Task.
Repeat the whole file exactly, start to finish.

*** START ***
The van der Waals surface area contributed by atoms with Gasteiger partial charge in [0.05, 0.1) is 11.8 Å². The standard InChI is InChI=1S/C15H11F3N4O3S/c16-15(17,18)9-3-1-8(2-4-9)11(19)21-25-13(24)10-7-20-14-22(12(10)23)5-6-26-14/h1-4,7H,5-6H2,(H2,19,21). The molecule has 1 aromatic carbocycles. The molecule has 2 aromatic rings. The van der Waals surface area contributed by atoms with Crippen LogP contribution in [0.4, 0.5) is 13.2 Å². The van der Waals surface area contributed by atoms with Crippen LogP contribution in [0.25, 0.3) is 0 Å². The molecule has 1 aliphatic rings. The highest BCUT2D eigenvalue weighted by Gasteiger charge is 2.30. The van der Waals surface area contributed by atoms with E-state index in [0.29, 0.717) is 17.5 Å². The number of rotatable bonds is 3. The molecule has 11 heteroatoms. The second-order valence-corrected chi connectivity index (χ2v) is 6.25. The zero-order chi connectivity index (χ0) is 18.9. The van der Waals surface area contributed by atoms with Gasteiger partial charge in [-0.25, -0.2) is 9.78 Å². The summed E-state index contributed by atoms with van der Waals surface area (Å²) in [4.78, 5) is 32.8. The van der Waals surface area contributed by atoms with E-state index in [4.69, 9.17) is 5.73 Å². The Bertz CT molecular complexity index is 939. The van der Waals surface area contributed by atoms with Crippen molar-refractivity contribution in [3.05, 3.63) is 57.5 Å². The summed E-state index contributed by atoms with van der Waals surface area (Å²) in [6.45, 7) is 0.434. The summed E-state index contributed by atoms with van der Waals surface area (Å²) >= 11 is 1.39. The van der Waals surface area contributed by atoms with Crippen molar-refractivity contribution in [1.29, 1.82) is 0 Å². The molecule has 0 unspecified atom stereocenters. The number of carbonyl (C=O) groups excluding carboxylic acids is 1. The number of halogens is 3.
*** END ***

The van der Waals surface area contributed by atoms with Gasteiger partial charge in [0.05, 0.1) is 11.8 Å². The standard InChI is InChI=1S/C15H11F3N4O3S/c16-15(17,18)9-3-1-8(2-4-9)11(19)21-25-13(24)10-7-20-14-22(12(10)23)5-6-26-14/h1-4,7H,5-6H2,(H2,19,21). The molecule has 1 aromatic carbocycles. The molecule has 2 aromatic rings. The van der Waals surface area contributed by atoms with Crippen LogP contribution in [0.4, 0.5) is 13.2 Å². The van der Waals surface area contributed by atoms with Crippen LogP contribution in [0.25, 0.3) is 0 Å². The molecule has 1 aliphatic rings. The highest BCUT2D eigenvalue weighted by Gasteiger charge is 2.30. The van der Waals surface area contributed by atoms with E-state index in [0.29, 0.717) is 17.5 Å². The number of rotatable bonds is 3. The molecule has 11 heteroatoms. The second-order valence-corrected chi connectivity index (χ2v) is 6.25. The zero-order chi connectivity index (χ0) is 18.9. The van der Waals surface area contributed by atoms with Gasteiger partial charge in [-0.25, -0.2) is 9.78 Å². The summed E-state index contributed by atoms with van der Waals surface area (Å²) in [4.78, 5) is 32.8. The van der Waals surface area contributed by atoms with E-state index in [4.69, 9.17) is 5.73 Å². The Bertz CT molecular complexity index is 939. The van der Waals surface area contributed by atoms with Crippen molar-refractivity contribution in [3.05, 3.63) is 57.5 Å². The summed E-state index contributed by atoms with van der Waals surface area (Å²) in [6.45, 7) is 0.434. The summed E-state index contributed by atoms with van der Waals surface area (Å²) >= 11 is 1.39. The van der Waals surface area contributed by atoms with Crippen molar-refractivity contribution in [1.29, 1.82) is 0 Å². The molecule has 0 unspecified atom stereocenters. The number of carbonyl (C=O) groups excluding carboxylic acids is 1. The number of halogens is 3.